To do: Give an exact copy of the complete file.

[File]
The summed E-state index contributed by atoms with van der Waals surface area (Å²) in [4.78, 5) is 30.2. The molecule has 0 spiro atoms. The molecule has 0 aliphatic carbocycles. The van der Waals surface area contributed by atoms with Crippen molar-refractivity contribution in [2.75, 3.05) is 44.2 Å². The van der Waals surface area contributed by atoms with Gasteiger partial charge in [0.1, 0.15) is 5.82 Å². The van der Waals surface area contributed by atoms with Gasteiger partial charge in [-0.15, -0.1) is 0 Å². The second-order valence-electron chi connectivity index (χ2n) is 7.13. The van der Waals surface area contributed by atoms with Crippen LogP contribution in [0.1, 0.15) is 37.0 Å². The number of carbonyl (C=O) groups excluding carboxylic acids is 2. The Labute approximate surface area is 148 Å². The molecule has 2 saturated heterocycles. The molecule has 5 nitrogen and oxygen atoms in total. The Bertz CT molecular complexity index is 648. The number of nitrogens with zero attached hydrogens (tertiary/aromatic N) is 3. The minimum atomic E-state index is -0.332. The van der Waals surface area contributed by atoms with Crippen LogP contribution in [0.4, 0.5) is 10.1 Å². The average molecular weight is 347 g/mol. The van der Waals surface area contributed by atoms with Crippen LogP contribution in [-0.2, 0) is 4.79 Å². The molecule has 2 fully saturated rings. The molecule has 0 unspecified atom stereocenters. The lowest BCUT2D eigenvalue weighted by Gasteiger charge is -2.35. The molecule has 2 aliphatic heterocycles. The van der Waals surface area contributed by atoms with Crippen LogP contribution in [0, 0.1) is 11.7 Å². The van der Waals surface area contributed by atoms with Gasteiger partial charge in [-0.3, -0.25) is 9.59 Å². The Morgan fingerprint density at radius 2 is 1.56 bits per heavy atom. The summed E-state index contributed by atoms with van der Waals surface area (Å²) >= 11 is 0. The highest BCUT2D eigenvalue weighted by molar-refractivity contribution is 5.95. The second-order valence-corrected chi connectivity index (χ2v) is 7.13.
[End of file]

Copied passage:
The summed E-state index contributed by atoms with van der Waals surface area (Å²) in [4.78, 5) is 30.2. The molecule has 0 spiro atoms. The molecule has 0 aliphatic carbocycles. The van der Waals surface area contributed by atoms with Crippen molar-refractivity contribution in [2.75, 3.05) is 44.2 Å². The van der Waals surface area contributed by atoms with Gasteiger partial charge in [0.1, 0.15) is 5.82 Å². The van der Waals surface area contributed by atoms with Gasteiger partial charge in [-0.15, -0.1) is 0 Å². The second-order valence-electron chi connectivity index (χ2n) is 7.13. The van der Waals surface area contributed by atoms with Crippen LogP contribution in [0.1, 0.15) is 37.0 Å². The number of carbonyl (C=O) groups excluding carboxylic acids is 2. The Labute approximate surface area is 148 Å². The molecule has 2 saturated heterocycles. The molecule has 5 nitrogen and oxygen atoms in total. The Bertz CT molecular complexity index is 648. The number of nitrogens with zero attached hydrogens (tertiary/aromatic N) is 3. The minimum atomic E-state index is -0.332. The van der Waals surface area contributed by atoms with Crippen LogP contribution in [0.4, 0.5) is 10.1 Å². The average molecular weight is 347 g/mol. The van der Waals surface area contributed by atoms with Crippen LogP contribution in [-0.2, 0) is 4.79 Å². The molecule has 2 fully saturated rings. The molecule has 0 unspecified atom stereocenters. The lowest BCUT2D eigenvalue weighted by Gasteiger charge is -2.35. The molecule has 2 aliphatic heterocycles. The van der Waals surface area contributed by atoms with Crippen LogP contribution in [0, 0.1) is 11.7 Å². The van der Waals surface area contributed by atoms with Gasteiger partial charge in [-0.3, -0.25) is 9.59 Å². The Morgan fingerprint density at radius 2 is 1.56 bits per heavy atom. The summed E-state index contributed by atoms with van der Waals surface area (Å²) >= 11 is 0. The highest BCUT2D eigenvalue weighted by molar-refractivity contribution is 5.95. The second-order valence-corrected chi connectivity index (χ2v) is 7.13.